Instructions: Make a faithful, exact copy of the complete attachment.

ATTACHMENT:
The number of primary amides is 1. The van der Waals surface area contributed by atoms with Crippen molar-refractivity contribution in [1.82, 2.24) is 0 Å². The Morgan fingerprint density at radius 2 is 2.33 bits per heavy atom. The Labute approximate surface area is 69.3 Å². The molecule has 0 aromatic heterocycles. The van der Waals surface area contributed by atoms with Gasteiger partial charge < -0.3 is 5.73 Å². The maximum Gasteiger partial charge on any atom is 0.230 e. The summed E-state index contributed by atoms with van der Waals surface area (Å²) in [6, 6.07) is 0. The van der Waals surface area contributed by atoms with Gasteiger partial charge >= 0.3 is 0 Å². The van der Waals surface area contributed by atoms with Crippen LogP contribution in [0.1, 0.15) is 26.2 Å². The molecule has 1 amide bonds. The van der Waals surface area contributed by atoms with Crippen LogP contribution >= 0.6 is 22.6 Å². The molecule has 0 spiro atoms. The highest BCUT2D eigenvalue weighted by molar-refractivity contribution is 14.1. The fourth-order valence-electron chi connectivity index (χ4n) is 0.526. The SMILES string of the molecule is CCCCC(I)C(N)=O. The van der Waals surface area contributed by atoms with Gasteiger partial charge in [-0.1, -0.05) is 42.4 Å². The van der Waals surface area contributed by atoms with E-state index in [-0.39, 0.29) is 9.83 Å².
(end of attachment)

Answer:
The number of primary amides is 1. The van der Waals surface area contributed by atoms with Crippen molar-refractivity contribution in [1.82, 2.24) is 0 Å². The Morgan fingerprint density at radius 2 is 2.33 bits per heavy atom. The Labute approximate surface area is 69.3 Å². The molecule has 0 aromatic heterocycles. The van der Waals surface area contributed by atoms with Gasteiger partial charge < -0.3 is 5.73 Å². The maximum Gasteiger partial charge on any atom is 0.230 e. The summed E-state index contributed by atoms with van der Waals surface area (Å²) in [6, 6.07) is 0. The van der Waals surface area contributed by atoms with Gasteiger partial charge >= 0.3 is 0 Å². The van der Waals surface area contributed by atoms with Crippen LogP contribution in [0.1, 0.15) is 26.2 Å². The molecule has 1 amide bonds. The van der Waals surface area contributed by atoms with Crippen LogP contribution >= 0.6 is 22.6 Å². The molecule has 0 spiro atoms. The highest BCUT2D eigenvalue weighted by molar-refractivity contribution is 14.1. The fourth-order valence-electron chi connectivity index (χ4n) is 0.526. The SMILES string of the molecule is CCCCC(I)C(N)=O. The van der Waals surface area contributed by atoms with Gasteiger partial charge in [-0.1, -0.05) is 42.4 Å². The van der Waals surface area contributed by atoms with E-state index in [-0.39, 0.29) is 9.83 Å².